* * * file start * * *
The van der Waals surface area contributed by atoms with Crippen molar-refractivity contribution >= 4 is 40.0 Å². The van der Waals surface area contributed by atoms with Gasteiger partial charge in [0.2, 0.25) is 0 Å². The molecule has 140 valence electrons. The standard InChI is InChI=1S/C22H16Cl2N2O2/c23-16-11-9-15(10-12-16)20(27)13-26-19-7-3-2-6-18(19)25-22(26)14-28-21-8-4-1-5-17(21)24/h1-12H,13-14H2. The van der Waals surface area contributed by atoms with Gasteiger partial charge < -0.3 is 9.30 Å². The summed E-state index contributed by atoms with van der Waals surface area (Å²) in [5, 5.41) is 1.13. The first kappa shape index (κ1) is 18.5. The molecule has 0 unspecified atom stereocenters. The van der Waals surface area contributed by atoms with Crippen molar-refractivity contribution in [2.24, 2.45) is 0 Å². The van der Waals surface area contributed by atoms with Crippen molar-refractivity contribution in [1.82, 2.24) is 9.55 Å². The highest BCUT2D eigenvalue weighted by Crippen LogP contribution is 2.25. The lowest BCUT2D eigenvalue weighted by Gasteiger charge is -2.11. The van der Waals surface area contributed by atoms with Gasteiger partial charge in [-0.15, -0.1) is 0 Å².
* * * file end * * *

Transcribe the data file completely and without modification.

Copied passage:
The van der Waals surface area contributed by atoms with Crippen molar-refractivity contribution >= 4 is 40.0 Å². The van der Waals surface area contributed by atoms with Gasteiger partial charge in [0.2, 0.25) is 0 Å². The molecule has 140 valence electrons. The standard InChI is InChI=1S/C22H16Cl2N2O2/c23-16-11-9-15(10-12-16)20(27)13-26-19-7-3-2-6-18(19)25-22(26)14-28-21-8-4-1-5-17(21)24/h1-12H,13-14H2. The van der Waals surface area contributed by atoms with Gasteiger partial charge < -0.3 is 9.30 Å². The summed E-state index contributed by atoms with van der Waals surface area (Å²) in [5, 5.41) is 1.13. The first kappa shape index (κ1) is 18.5. The molecule has 0 unspecified atom stereocenters. The van der Waals surface area contributed by atoms with Crippen molar-refractivity contribution in [2.24, 2.45) is 0 Å². The van der Waals surface area contributed by atoms with Crippen molar-refractivity contribution in [1.82, 2.24) is 9.55 Å². The highest BCUT2D eigenvalue weighted by Crippen LogP contribution is 2.25. The lowest BCUT2D eigenvalue weighted by Gasteiger charge is -2.11. The van der Waals surface area contributed by atoms with Gasteiger partial charge in [-0.15, -0.1) is 0 Å².